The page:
Book 3: The Fear
He doesn't know it but Dognut is about to set off a chain of events that will affect every kid in the city. The sickness struck everyone over the age of fourteen.
Mothers and fathers, older brothers, sisters and best friends. No one
escaped its touch. And now children across London are being hunted by
ferocious grown-ups . . . they're hungry. They're bloodthirsty. And they
aren't giving up. DogNut and the rest of his crew want to find their
lost friends, and set off on a deadly mission from the Tower of London
to Buckingham Palace and beyond, as the sickos lie in wait. But who are
their friends and who is the enemy in this changed world?
The first of these post-apocalypse kids vs zombies books launched us straight into the action a year down the line. The second was a prequel that began just after the outbreak and followed a group of kids from the country as they fled into the city to find safety. This third book bridges the gap between the two and gives alternative viewpoints on some of the events from the first.
'The Fear' begins at the Tower of London almost a year on from the exodus from the fire that ended book 2. Dognut, Courtney and some others have decided to leave the tower and head off in search of Brooke and the others who escaped in the Tesco lorry. Along the way they meet up with some groups we've heard about and the Buckingham Palace group we already know.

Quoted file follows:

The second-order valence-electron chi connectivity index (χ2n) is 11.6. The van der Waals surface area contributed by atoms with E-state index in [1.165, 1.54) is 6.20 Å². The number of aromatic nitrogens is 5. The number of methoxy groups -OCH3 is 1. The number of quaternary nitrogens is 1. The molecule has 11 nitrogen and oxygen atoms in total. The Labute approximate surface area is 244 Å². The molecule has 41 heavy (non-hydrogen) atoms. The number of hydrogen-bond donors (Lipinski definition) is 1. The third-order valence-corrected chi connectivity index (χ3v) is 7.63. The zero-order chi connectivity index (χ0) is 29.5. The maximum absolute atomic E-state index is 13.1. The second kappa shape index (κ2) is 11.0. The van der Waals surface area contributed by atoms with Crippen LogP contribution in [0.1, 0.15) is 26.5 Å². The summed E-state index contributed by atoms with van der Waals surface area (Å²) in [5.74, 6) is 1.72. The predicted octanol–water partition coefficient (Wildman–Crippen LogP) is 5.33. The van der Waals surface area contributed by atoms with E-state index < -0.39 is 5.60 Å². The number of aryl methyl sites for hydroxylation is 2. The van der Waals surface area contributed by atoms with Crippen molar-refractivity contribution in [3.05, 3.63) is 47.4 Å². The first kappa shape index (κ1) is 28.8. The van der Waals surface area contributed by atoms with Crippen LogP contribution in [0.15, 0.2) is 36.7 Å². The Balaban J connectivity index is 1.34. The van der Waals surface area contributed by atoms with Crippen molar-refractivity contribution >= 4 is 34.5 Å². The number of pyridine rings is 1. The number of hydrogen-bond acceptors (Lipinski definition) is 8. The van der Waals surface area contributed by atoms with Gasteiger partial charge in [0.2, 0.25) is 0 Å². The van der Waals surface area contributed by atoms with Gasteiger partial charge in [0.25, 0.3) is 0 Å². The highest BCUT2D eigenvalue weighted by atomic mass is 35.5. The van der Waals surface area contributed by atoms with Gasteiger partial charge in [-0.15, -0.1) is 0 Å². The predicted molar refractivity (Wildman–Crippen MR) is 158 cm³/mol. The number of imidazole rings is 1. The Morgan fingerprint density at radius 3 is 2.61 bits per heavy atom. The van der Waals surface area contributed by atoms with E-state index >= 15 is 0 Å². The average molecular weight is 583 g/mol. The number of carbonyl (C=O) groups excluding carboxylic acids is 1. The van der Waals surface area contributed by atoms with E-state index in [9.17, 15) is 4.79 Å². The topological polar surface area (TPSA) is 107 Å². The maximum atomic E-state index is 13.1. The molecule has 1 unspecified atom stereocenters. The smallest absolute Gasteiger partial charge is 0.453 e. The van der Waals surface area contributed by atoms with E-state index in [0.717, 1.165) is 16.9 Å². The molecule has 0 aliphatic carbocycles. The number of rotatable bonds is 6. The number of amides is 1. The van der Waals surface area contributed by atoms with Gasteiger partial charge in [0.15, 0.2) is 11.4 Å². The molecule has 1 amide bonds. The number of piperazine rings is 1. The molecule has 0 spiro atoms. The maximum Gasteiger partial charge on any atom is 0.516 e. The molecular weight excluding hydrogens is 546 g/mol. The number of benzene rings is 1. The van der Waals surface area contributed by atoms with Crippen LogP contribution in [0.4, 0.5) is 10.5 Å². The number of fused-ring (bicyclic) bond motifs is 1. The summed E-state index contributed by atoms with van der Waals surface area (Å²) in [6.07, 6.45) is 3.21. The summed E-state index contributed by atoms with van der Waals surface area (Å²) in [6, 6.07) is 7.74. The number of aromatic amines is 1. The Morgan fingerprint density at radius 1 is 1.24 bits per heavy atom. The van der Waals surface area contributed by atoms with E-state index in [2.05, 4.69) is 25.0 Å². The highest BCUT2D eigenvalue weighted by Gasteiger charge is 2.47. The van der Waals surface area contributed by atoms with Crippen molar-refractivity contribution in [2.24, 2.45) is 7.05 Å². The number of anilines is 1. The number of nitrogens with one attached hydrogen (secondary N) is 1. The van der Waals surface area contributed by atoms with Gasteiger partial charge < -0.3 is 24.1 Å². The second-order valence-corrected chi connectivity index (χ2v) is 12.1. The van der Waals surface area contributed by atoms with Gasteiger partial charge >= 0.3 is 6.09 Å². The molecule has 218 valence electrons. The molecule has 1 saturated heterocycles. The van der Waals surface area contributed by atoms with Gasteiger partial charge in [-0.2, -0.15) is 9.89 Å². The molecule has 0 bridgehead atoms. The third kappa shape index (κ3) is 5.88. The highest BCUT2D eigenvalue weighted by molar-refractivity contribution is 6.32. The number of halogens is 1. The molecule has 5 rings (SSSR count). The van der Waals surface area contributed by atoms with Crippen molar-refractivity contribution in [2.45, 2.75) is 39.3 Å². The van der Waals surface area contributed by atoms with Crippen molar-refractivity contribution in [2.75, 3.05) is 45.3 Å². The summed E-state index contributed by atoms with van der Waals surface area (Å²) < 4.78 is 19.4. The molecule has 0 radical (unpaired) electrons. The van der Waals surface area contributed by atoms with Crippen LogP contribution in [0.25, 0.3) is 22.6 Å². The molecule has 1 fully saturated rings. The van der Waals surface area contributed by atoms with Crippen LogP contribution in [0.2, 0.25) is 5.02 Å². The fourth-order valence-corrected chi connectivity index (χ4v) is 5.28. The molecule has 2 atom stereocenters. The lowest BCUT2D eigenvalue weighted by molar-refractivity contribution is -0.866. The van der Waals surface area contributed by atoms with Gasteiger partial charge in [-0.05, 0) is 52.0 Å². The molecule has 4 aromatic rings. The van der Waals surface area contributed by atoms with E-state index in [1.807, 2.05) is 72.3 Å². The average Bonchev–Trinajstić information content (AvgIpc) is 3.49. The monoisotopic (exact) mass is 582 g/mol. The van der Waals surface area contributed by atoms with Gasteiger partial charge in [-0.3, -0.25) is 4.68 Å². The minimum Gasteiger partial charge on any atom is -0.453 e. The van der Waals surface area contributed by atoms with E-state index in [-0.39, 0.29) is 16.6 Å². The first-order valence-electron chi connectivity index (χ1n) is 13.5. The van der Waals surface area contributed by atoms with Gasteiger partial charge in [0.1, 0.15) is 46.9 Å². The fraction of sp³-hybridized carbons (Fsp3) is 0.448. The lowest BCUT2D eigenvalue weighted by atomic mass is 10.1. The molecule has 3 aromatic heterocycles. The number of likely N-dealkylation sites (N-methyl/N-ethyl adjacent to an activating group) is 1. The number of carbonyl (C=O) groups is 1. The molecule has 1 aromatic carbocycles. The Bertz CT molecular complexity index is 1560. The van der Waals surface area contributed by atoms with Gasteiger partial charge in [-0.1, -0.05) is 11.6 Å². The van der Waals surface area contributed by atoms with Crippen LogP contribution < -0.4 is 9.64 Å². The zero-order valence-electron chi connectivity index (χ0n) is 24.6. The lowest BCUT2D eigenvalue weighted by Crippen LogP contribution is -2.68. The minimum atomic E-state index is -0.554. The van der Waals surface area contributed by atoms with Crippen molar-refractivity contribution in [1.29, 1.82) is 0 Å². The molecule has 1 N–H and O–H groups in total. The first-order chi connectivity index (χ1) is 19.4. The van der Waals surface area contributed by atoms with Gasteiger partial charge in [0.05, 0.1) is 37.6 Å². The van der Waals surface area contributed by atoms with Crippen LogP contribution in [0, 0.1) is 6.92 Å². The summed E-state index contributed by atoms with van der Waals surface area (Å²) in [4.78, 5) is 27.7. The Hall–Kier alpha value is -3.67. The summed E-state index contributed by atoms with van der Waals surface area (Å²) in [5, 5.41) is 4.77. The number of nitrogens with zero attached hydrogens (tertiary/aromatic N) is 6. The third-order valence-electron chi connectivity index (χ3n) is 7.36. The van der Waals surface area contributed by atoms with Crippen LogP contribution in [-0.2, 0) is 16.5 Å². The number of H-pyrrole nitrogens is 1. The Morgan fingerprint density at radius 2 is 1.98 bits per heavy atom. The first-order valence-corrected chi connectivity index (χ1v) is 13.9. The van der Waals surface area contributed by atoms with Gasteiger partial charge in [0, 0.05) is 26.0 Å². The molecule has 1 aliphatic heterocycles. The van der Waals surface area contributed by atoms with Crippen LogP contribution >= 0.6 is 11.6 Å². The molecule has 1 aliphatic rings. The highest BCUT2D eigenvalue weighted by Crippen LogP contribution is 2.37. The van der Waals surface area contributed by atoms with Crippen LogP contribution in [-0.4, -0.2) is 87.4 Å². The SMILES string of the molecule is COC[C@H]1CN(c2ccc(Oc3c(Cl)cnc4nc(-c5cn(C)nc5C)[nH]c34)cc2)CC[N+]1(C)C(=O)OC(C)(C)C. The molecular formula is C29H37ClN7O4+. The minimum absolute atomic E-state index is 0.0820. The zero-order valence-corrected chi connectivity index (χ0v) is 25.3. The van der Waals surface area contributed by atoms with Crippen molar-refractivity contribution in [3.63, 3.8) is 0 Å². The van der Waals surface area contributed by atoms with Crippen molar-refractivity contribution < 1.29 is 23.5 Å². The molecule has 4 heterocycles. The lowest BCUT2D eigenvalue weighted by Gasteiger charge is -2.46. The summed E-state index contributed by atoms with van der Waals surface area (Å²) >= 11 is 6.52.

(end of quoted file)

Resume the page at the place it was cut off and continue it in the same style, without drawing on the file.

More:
We get a much closer look here at the backstage scheming of David and Jester and at the latter's journey across London looking for other kids that brings him to the Waitrose and Morrison's kids. We are introduced to a new character, who takes one of the central roles here, who goes by the rather daft name of Shadowman, who takes it upon himself to spy on the adults as they begin to organise and form into an army.
The book is as easy to read, as unrepentantly bloodthirsty as the previous two and motors along at a similar pace. I really enjoyed that he's widened the scope of his narrative offering different perspectives on familiar events with the 'History is written by...' truism being echoed by two conflicting characters.
I think I might have to buy the rest of the series.
Buy it here: The Fear (The Enemy Book 3)